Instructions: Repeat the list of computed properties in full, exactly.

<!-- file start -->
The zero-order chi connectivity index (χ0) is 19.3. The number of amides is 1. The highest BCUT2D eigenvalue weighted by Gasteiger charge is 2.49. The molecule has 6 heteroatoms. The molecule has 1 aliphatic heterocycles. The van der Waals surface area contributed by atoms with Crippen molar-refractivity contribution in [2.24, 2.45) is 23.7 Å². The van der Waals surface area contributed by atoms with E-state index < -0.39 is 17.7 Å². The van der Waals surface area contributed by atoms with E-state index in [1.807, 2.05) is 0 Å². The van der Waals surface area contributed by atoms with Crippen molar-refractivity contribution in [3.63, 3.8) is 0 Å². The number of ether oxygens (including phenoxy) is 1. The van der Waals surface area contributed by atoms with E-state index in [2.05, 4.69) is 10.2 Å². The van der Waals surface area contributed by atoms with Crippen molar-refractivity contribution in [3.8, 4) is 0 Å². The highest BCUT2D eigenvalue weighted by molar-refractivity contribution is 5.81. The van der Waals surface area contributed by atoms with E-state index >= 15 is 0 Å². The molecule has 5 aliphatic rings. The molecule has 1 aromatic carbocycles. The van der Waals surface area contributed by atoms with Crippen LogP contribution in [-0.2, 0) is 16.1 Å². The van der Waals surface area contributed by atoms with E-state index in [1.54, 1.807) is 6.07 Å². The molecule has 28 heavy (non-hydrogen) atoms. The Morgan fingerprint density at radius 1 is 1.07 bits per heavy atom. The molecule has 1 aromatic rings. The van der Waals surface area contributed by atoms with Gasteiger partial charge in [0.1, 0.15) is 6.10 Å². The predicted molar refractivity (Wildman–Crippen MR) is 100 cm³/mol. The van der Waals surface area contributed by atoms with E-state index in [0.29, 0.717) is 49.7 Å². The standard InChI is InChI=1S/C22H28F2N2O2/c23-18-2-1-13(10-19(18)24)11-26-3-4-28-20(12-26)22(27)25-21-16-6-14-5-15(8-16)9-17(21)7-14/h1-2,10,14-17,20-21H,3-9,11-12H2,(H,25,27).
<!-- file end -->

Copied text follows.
The zero-order chi connectivity index (χ0) is 19.3. The number of amides is 1. The highest BCUT2D eigenvalue weighted by Gasteiger charge is 2.49. The molecule has 6 heteroatoms. The molecule has 1 aliphatic heterocycles. The van der Waals surface area contributed by atoms with Crippen molar-refractivity contribution in [2.24, 2.45) is 23.7 Å². The van der Waals surface area contributed by atoms with E-state index < -0.39 is 17.7 Å². The van der Waals surface area contributed by atoms with E-state index in [1.807, 2.05) is 0 Å². The van der Waals surface area contributed by atoms with Crippen molar-refractivity contribution in [3.63, 3.8) is 0 Å². The number of ether oxygens (including phenoxy) is 1. The van der Waals surface area contributed by atoms with E-state index in [2.05, 4.69) is 10.2 Å². The van der Waals surface area contributed by atoms with Crippen molar-refractivity contribution in [3.8, 4) is 0 Å². The highest BCUT2D eigenvalue weighted by molar-refractivity contribution is 5.81. The van der Waals surface area contributed by atoms with E-state index >= 15 is 0 Å². The molecule has 5 aliphatic rings. The molecule has 1 aromatic carbocycles. The van der Waals surface area contributed by atoms with Crippen LogP contribution in [-0.2, 0) is 16.1 Å². The van der Waals surface area contributed by atoms with E-state index in [1.54, 1.807) is 6.07 Å². The molecule has 28 heavy (non-hydrogen) atoms. The Morgan fingerprint density at radius 1 is 1.07 bits per heavy atom. The molecule has 1 aromatic rings. The van der Waals surface area contributed by atoms with Gasteiger partial charge in [0.1, 0.15) is 6.10 Å². The predicted molar refractivity (Wildman–Crippen MR) is 100 cm³/mol. The van der Waals surface area contributed by atoms with E-state index in [0.29, 0.717) is 49.7 Å². The standard InChI is InChI=1S/C22H28F2N2O2/c23-18-2-1-13(10-19(18)24)11-26-3-4-28-20(12-26)22(27)25-21-16-6-14-5-15(8-16)9-17(21)7-14/h1-2,10,14-17,20-21H,3-9,11-12H2,(H,25,27).